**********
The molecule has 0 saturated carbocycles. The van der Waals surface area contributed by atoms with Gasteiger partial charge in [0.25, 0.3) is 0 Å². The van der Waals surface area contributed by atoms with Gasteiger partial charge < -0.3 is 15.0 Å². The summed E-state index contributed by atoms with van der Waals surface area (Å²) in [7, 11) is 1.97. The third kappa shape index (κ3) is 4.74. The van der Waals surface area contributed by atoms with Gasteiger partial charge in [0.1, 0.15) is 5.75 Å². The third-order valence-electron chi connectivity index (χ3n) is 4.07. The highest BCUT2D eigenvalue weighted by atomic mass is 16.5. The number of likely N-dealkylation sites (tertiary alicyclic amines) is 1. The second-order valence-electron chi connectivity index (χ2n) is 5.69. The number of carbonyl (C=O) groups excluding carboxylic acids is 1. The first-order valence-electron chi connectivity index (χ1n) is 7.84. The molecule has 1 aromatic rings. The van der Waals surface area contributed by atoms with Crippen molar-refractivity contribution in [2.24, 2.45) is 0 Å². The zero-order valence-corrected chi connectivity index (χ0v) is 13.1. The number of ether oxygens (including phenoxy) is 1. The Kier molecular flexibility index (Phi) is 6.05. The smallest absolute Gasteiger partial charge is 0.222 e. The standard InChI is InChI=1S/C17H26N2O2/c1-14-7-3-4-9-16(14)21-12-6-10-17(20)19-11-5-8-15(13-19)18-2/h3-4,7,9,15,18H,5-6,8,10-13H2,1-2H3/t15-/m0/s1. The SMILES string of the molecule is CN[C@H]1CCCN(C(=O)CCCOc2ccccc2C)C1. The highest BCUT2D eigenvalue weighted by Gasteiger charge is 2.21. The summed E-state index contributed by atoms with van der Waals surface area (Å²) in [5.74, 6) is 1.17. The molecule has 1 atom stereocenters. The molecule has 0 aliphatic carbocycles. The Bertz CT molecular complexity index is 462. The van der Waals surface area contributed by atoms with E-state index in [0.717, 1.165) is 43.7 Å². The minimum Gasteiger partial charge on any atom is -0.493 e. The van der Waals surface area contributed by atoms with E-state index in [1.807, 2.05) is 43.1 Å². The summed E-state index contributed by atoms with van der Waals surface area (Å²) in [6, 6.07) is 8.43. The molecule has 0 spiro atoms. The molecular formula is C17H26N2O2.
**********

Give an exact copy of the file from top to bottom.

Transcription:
The molecule has 0 saturated carbocycles. The van der Waals surface area contributed by atoms with Gasteiger partial charge in [0.25, 0.3) is 0 Å². The van der Waals surface area contributed by atoms with Gasteiger partial charge < -0.3 is 15.0 Å². The summed E-state index contributed by atoms with van der Waals surface area (Å²) in [7, 11) is 1.97. The third kappa shape index (κ3) is 4.74. The van der Waals surface area contributed by atoms with Gasteiger partial charge in [0.1, 0.15) is 5.75 Å². The third-order valence-electron chi connectivity index (χ3n) is 4.07. The highest BCUT2D eigenvalue weighted by atomic mass is 16.5. The number of likely N-dealkylation sites (tertiary alicyclic amines) is 1. The second-order valence-electron chi connectivity index (χ2n) is 5.69. The number of carbonyl (C=O) groups excluding carboxylic acids is 1. The first-order valence-electron chi connectivity index (χ1n) is 7.84. The molecule has 1 aromatic rings. The van der Waals surface area contributed by atoms with Crippen molar-refractivity contribution in [2.24, 2.45) is 0 Å². The zero-order valence-corrected chi connectivity index (χ0v) is 13.1. The number of ether oxygens (including phenoxy) is 1. The Kier molecular flexibility index (Phi) is 6.05. The smallest absolute Gasteiger partial charge is 0.222 e. The standard InChI is InChI=1S/C17H26N2O2/c1-14-7-3-4-9-16(14)21-12-6-10-17(20)19-11-5-8-15(13-19)18-2/h3-4,7,9,15,18H,5-6,8,10-13H2,1-2H3/t15-/m0/s1. The SMILES string of the molecule is CN[C@H]1CCCN(C(=O)CCCOc2ccccc2C)C1. The highest BCUT2D eigenvalue weighted by Gasteiger charge is 2.21. The summed E-state index contributed by atoms with van der Waals surface area (Å²) in [5.74, 6) is 1.17. The molecule has 1 atom stereocenters. The molecule has 0 aliphatic carbocycles. The Bertz CT molecular complexity index is 462. The van der Waals surface area contributed by atoms with E-state index in [0.717, 1.165) is 43.7 Å². The minimum Gasteiger partial charge on any atom is -0.493 e. The van der Waals surface area contributed by atoms with E-state index in [1.807, 2.05) is 43.1 Å². The summed E-state index contributed by atoms with van der Waals surface area (Å²) in [6, 6.07) is 8.43. The molecule has 0 spiro atoms. The molecular formula is C17H26N2O2.